Go green or get left behind. That's the message many hotel owners are hearing as they watch their competitors slash operating costs, gain respect in the community and fill more rooms with guests after building a new green hotel or retrofitting an existing one. Green building for hotels increases the quality of a hospitality structure, reduces its impact on the environment and enhances its credibility with locals and visitors alike.


The best way to achieve sustainability for a new or existing hotel is to aim for Leadership in Energy and Environmental Design (LEED) certification, which is awarded by the U.S. Green Building Council (USGBC). The USGBC offers clear guidelines for every step of both the building process and daily operations that will help you make crucial choices for your green hotel.


LEED certification is awarded in four levels - certified, silver, gold and platinum - indicating how many of the program's markers have been met. At least 40 out of 100 points must be earned for base-level certification.


The process of attaining voluntary, third-party LEED certification involves six credit categories:


Sustainable Sites - Reclaiming unused property and/or retaining green space is a great place to start. Among the choices recommended by the USGBC are reflective or open grid paving, green roofs for storm water management and reduced energy use, nature preserves on the property and brownfield redevelopment. Another element of sustainable sites is transportation, providing access to public transportation, bicycle storage or fuel-efficient shuttle vehicles.


Water Efficiency - Reduce water consumption by at least 20 percent with tactics like high-efficiency plumbing fixtures, flow restrictors, waterless urinals and landscaping with native species that require little to no irrigation. Many hotels also enable guests to play a role in saving water by giving them the option of having their linens changed every other day.


Energy and Atmosphere - Consider installing a rooftop solar water heating system, which can eliminate over half of water heating energy use. An efficient HVAC system with energy recovery units and variable refrigerant volume heat pumps keep guest rooms at a comfortable temperature without putting a strain on energy resources. Additional possibilities include on-site renewable energy like photovoltaic roof panels and geothermal systems and installing high-efficiency Energy Star appliances.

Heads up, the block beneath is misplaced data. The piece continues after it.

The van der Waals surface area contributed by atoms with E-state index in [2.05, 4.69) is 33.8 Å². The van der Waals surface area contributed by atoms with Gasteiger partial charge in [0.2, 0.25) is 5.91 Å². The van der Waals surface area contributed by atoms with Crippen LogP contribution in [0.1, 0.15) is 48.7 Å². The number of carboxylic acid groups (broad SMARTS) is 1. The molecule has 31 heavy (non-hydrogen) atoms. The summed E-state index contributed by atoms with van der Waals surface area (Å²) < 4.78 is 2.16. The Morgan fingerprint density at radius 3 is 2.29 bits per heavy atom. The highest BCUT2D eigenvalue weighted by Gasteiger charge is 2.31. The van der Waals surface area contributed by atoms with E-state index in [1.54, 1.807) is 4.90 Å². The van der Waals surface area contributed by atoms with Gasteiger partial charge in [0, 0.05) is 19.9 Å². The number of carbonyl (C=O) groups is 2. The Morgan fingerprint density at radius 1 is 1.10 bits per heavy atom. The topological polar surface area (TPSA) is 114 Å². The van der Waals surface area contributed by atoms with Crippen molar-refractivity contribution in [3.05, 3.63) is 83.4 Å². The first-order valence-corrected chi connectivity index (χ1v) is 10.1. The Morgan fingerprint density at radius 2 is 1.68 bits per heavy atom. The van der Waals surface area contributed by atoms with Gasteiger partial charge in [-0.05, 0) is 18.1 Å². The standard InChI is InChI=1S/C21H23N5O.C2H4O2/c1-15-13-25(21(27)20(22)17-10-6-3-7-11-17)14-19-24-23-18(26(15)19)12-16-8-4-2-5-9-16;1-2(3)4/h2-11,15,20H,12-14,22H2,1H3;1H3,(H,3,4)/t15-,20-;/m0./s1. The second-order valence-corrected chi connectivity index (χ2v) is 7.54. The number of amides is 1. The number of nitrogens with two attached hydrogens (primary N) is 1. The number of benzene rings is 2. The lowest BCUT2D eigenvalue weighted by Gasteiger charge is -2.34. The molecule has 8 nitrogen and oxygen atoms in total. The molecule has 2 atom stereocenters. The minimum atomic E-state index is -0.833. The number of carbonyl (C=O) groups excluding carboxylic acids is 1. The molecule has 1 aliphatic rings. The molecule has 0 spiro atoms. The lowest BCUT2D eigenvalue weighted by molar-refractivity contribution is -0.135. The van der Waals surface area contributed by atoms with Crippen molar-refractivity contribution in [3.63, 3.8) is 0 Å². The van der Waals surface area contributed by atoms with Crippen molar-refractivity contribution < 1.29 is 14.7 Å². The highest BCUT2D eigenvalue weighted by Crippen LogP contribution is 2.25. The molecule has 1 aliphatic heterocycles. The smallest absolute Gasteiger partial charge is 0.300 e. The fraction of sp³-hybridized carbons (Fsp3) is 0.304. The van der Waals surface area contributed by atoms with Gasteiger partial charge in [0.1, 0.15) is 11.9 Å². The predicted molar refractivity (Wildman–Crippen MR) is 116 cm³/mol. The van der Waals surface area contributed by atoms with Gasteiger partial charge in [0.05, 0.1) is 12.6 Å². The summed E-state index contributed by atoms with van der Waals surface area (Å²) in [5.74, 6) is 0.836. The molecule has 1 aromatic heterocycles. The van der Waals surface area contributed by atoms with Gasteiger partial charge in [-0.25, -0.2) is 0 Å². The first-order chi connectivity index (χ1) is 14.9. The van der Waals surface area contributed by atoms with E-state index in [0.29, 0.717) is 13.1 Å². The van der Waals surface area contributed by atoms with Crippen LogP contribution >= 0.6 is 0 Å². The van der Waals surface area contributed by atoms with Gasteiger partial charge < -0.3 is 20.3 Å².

Materials and Resources - Reuse and recycle material waste from the construction site; the cost of this effort can be completely offset in reduced landfill fees. Seek out building materials that were extracted and manufactured locally, choose products that contain recycled content or are recyclable, and implement an on-site recycling center that diverts glass, plastics, metals, cardboard, paper and other recyclables from the landfill.


Indoor Environmental Quality - Daylight and views of the outdoors through windows and skylights don't just make a hotel more beautiful, they benefit the health of staff and guests. Indoor air quality is also a crucial consideration, requiring low-emitting paints and coatings as well as sustainable cleaning products and equipment to minimize harmful toxins.


Innovation in Operations - Go the extra mile to show your guests how much you care about the environment by training your staff in sustainable practices and offering building tours that educate guests about the hotel's environmental attributes. Brainstorm additional ways to make your property stand out as a green leader, and your innovative strategies will earn you extra points toward your LEED certification.


For details on LEED certification for green hotels and additional green building tips, see the USGBC guide, Practical Strategies in Green Building - Hotels (PDF).

Green building for hotels
Go green or get left behind. That's the message many hotel owners are hearing as they watch their competitors slash operating costs, gain respect in the communi